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Harmster

Security - SQL Injections

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Hey,

My company asked me how Processwire handles SQL Injections, i was quite sure this was done somewhere but after some scanning through the code and the documentation. I noticed I couldn't really find an answer to the question. Because security is a big issue I would like to ask where and how processwire handles SQL injections?

Big thanks!

Greetings,

Harm.

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PW gives you the tools to prevent it, but it won't prevent it for you. Make sure you sanitize all user input http://processwire.c...bles/sanitizer/

Aww, that sucks. I worked with CakePHP framework before and I am used to the automatic prevention from frameworks so it kind of does suck that I have to do it manually. Are there any plans to build this, requirement for webdevelopment, prevention in the query engine?

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My company asked me how Processwire handles SQL Injections, i was quite sure this was done somewhere but after some scanning through the code and the documentation. I noticed I couldn't really find an answer to the question. Because security is a big issue I would like to ask where and how processwire handles SQL injections?

ProcessWire's API doesn't use SQL queries -- it uses selectors. SQL injection is a non-issue in ProcessWire.

ProcessWire does not get involved with database abstraction layers, so if you are executing SQL queries then you are using PHP and MySQL (mysqli). You can always add your own database abstraction layers to do whatever you want. But typical usage of ProcessWire for developing a site does not involve SQL. If you are using SQL for something and you want to stick with the DB driver PW is using (PHP's mysqli) then you eliminate SQL injection by either using prepared statements or escaping your strings before putting them in a query. Use it the way you are supposed to and SQL injection is a non issue.

Is it possible your company was asking about the security of the software itself? ProcessWire's own queries are well protected against SQL injection, of course. SQL injection is a problem of bad code. If one uses the database driver in the way it is supposed to be used, then you are never subject to SQL injection.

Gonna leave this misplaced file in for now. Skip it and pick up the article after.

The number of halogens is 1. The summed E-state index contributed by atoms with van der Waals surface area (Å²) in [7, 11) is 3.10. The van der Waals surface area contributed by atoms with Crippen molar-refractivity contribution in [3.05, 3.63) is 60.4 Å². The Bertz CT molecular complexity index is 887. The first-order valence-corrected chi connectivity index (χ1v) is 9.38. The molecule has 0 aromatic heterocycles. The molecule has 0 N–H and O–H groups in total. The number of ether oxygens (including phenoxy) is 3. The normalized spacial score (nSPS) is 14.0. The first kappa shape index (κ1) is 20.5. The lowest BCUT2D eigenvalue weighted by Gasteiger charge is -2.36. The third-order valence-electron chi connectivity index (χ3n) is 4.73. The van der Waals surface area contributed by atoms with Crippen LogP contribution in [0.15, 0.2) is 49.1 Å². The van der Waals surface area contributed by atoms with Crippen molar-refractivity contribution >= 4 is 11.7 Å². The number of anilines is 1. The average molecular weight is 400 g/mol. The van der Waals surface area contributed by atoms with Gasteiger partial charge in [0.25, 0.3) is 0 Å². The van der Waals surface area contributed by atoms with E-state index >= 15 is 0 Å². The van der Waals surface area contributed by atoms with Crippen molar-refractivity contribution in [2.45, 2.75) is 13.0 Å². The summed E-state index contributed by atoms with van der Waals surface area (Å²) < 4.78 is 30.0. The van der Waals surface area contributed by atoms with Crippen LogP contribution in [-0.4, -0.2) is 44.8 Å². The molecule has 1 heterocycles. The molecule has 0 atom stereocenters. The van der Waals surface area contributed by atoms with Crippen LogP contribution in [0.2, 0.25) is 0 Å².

Btw, I don't know about what CakePHP is doing, but the whole idea of trying to protect the user from SQL injection (outside of the DB driver) sounds like a security problem in and of itself. We've seen this with PHP's magic quotes, which was meant to protect the user from SQL injection. Anything that tries to protect you from yourself ultimately encourages bad programming practices by making security a grey area. That fosters an environment where many think they don't have to sanitize and validate input, which becomes an even bigger security problem.

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PW gives you the tools to prevent it, but it won't prevent it for you. Make sure you sanitize all user input http://processwire.c...bles/sanitizer/

None of PW's sanitization/validation functions have to do with SQL injection, since PW's API doesn't involve SQL queries.

Eliminating SQL injection is just a matter of using the DB driver (mysqli) the way the manual says to. Specifically, using prepared statements or escaping strings. Using prepared statements is preferable in general, but my personal preference is escape my own strings.

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Sorry Ryan, I understood how this works wrong.

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slightly ot but whenever i get a chance i like to hotlink this xkcd classic

exploits_of_a_mom.png

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ProcessWire's API doesn't use SQL queries -- it uses selectors. SQL injection is a non-issue in ProcessWire.

ProcessWire does not get involved with database abstraction layers, so if you are executing SQL queries then you are using PHP and MySQL (mysqli). You can always add your own database abstraction layers to do whatever you want. But typical usage of ProcessWire for developing a site does not involve SQL. If you are using SQL for something and you want to stick with the DB driver PW is using (PHP's mysqli) then you eliminate SQL injection by either using prepared statements or escaping your strings before putting them in a query. Use it the way you are supposed to and SQL injection is a non issue.

Is it possible your company was asking about the security of the software itself? ProcessWire's own queries are well protected against SQL injection, of course. SQL injection is a problem of bad code. If one uses the database driver in the way it is supposed to be used, then you are never subject to SQL injection.

Btw, I don't know about what CakePHP is doing, but the whole idea of trying to protect the user from SQL injection (outside of the DB driver) sounds like a security problem in and of itself. We've seen this with PHP's magic quotes, which was meant to protect the user from SQL injection. Anything that tries to protect you from yourself ultimately encourages bad programming practices by making security a grey area. That fosters an environment where many think they don't have to sanitize and validate input, which becomes an even bigger security problem.

Thank you for your time and your clear answer :)

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